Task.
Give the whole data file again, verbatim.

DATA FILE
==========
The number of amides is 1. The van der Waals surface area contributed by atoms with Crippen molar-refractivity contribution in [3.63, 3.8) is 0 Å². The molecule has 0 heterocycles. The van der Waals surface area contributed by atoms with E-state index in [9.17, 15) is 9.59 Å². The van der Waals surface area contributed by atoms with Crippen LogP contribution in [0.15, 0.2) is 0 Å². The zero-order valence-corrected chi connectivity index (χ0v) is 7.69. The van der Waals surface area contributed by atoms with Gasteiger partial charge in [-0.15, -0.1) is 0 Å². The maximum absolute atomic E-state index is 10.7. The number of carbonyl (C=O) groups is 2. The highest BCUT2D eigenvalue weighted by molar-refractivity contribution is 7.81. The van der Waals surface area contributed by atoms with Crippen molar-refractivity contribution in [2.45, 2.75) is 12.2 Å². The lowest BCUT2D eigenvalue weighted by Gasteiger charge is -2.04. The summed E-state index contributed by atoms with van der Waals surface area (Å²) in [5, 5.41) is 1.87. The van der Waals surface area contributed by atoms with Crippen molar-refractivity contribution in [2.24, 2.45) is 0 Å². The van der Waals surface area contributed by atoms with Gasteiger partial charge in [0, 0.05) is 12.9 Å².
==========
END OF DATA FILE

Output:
The number of amides is 1. The van der Waals surface area contributed by atoms with Crippen molar-refractivity contribution in [3.63, 3.8) is 0 Å². The molecule has 0 heterocycles. The van der Waals surface area contributed by atoms with E-state index in [9.17, 15) is 9.59 Å². The van der Waals surface area contributed by atoms with Crippen LogP contribution in [0.15, 0.2) is 0 Å². The zero-order valence-corrected chi connectivity index (χ0v) is 7.69. The van der Waals surface area contributed by atoms with Gasteiger partial charge in [-0.15, -0.1) is 0 Å². The maximum absolute atomic E-state index is 10.7. The number of carbonyl (C=O) groups is 2. The highest BCUT2D eigenvalue weighted by molar-refractivity contribution is 7.81. The van der Waals surface area contributed by atoms with Crippen molar-refractivity contribution in [2.45, 2.75) is 12.2 Å². The lowest BCUT2D eigenvalue weighted by Gasteiger charge is -2.04. The summed E-state index contributed by atoms with van der Waals surface area (Å²) in [5, 5.41) is 1.87. The van der Waals surface area contributed by atoms with Crippen molar-refractivity contribution in [2.24, 2.45) is 0 Å². The van der Waals surface area contributed by atoms with Gasteiger partial charge in [0, 0.05) is 12.9 Å².